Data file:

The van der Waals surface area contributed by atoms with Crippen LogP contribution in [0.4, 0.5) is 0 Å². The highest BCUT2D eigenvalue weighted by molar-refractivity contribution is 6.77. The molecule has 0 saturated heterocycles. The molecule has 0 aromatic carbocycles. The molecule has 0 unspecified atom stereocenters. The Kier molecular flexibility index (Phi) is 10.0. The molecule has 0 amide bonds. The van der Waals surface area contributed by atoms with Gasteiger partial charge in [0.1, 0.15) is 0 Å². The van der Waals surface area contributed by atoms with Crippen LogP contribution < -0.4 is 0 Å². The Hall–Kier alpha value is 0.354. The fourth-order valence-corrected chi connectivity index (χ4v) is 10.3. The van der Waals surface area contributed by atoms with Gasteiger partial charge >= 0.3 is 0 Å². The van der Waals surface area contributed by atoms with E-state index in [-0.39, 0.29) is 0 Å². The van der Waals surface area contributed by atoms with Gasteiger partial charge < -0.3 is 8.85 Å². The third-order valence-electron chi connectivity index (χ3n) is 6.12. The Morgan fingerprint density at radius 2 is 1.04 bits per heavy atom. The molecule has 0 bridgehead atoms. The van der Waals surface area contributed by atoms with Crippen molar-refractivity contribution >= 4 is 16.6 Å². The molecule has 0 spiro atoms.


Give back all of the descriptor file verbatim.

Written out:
The van der Waals surface area contributed by atoms with Crippen LogP contribution in [0.4, 0.5) is 0 Å². The highest BCUT2D eigenvalue weighted by molar-refractivity contribution is 6.77. The molecule has 0 saturated heterocycles. The molecule has 0 aromatic carbocycles. The molecule has 0 unspecified atom stereocenters. The Kier molecular flexibility index (Phi) is 10.0. The molecule has 0 amide bonds. The van der Waals surface area contributed by atoms with Gasteiger partial charge in [0.1, 0.15) is 0 Å². The van der Waals surface area contributed by atoms with Crippen LogP contribution < -0.4 is 0 Å². The Hall–Kier alpha value is 0.354. The fourth-order valence-corrected chi connectivity index (χ4v) is 10.3. The van der Waals surface area contributed by atoms with Gasteiger partial charge >= 0.3 is 0 Å². The van der Waals surface area contributed by atoms with E-state index in [-0.39, 0.29) is 0 Å². The van der Waals surface area contributed by atoms with Gasteiger partial charge < -0.3 is 8.85 Å². The third-order valence-electron chi connectivity index (χ3n) is 6.12. The Morgan fingerprint density at radius 2 is 1.04 bits per heavy atom. The molecule has 0 bridgehead atoms. The van der Waals surface area contributed by atoms with Crippen molar-refractivity contribution >= 4 is 16.6 Å². The molecule has 0 spiro atoms.